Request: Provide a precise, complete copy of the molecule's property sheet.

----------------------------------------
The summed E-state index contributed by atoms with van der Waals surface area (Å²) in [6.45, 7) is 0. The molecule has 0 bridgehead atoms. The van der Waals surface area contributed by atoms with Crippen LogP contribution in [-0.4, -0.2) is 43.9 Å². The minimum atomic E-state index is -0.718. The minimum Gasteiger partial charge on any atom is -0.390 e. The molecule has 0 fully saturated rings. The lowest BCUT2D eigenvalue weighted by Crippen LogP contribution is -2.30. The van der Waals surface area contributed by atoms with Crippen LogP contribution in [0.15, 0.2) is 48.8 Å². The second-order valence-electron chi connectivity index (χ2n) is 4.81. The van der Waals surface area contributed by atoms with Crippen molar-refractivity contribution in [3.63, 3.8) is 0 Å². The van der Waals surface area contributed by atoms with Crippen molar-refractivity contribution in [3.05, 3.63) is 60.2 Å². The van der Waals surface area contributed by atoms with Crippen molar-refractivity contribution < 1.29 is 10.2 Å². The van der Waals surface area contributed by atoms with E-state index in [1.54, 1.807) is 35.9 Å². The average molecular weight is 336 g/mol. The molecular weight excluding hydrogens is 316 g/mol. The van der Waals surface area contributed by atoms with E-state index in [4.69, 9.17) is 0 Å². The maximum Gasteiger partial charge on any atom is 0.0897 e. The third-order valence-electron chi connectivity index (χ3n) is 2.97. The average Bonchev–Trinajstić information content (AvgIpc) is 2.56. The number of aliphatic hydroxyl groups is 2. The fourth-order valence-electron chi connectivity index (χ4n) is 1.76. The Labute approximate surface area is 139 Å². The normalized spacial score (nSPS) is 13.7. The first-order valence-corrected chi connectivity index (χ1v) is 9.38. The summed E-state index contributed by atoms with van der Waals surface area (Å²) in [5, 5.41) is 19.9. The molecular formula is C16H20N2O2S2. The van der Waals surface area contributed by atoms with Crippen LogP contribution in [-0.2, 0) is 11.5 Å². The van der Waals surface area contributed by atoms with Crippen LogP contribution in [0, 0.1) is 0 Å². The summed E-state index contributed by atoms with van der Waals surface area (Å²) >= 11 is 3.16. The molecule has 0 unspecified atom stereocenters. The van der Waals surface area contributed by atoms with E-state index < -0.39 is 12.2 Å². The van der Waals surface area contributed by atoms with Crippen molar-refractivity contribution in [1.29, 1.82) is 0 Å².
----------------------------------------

The summed E-state index contributed by atoms with van der Waals surface area (Å²) in [6.45, 7) is 0. The molecule has 0 bridgehead atoms. The van der Waals surface area contributed by atoms with Crippen LogP contribution in [-0.4, -0.2) is 43.9 Å². The minimum atomic E-state index is -0.718. The minimum Gasteiger partial charge on any atom is -0.390 e. The molecule has 0 fully saturated rings. The lowest BCUT2D eigenvalue weighted by Crippen LogP contribution is -2.30. The van der Waals surface area contributed by atoms with Crippen LogP contribution in [0.15, 0.2) is 48.8 Å². The second-order valence-electron chi connectivity index (χ2n) is 4.81. The van der Waals surface area contributed by atoms with Crippen molar-refractivity contribution in [3.63, 3.8) is 0 Å². The van der Waals surface area contributed by atoms with Crippen molar-refractivity contribution in [3.05, 3.63) is 60.2 Å². The van der Waals surface area contributed by atoms with Crippen molar-refractivity contribution < 1.29 is 10.2 Å². The van der Waals surface area contributed by atoms with E-state index in [1.54, 1.807) is 35.9 Å². The average molecular weight is 336 g/mol. The molecular weight excluding hydrogens is 316 g/mol. The van der Waals surface area contributed by atoms with E-state index in [4.69, 9.17) is 0 Å². The maximum Gasteiger partial charge on any atom is 0.0897 e. The third-order valence-electron chi connectivity index (χ3n) is 2.97. The average Bonchev–Trinajstić information content (AvgIpc) is 2.56. The number of aliphatic hydroxyl groups is 2. The fourth-order valence-electron chi connectivity index (χ4n) is 1.76. The Labute approximate surface area is 139 Å². The normalized spacial score (nSPS) is 13.7. The first-order valence-corrected chi connectivity index (χ1v) is 9.38. The summed E-state index contributed by atoms with van der Waals surface area (Å²) in [5, 5.41) is 19.9. The molecular formula is C16H20N2O2S2. The van der Waals surface area contributed by atoms with Crippen LogP contribution in [-0.2, 0) is 11.5 Å². The van der Waals surface area contributed by atoms with Crippen LogP contribution in [0, 0.1) is 0 Å². The summed E-state index contributed by atoms with van der Waals surface area (Å²) >= 11 is 3.16. The molecule has 0 unspecified atom stereocenters. The van der Waals surface area contributed by atoms with E-state index < -0.39 is 12.2 Å². The van der Waals surface area contributed by atoms with Crippen molar-refractivity contribution in [1.29, 1.82) is 0 Å².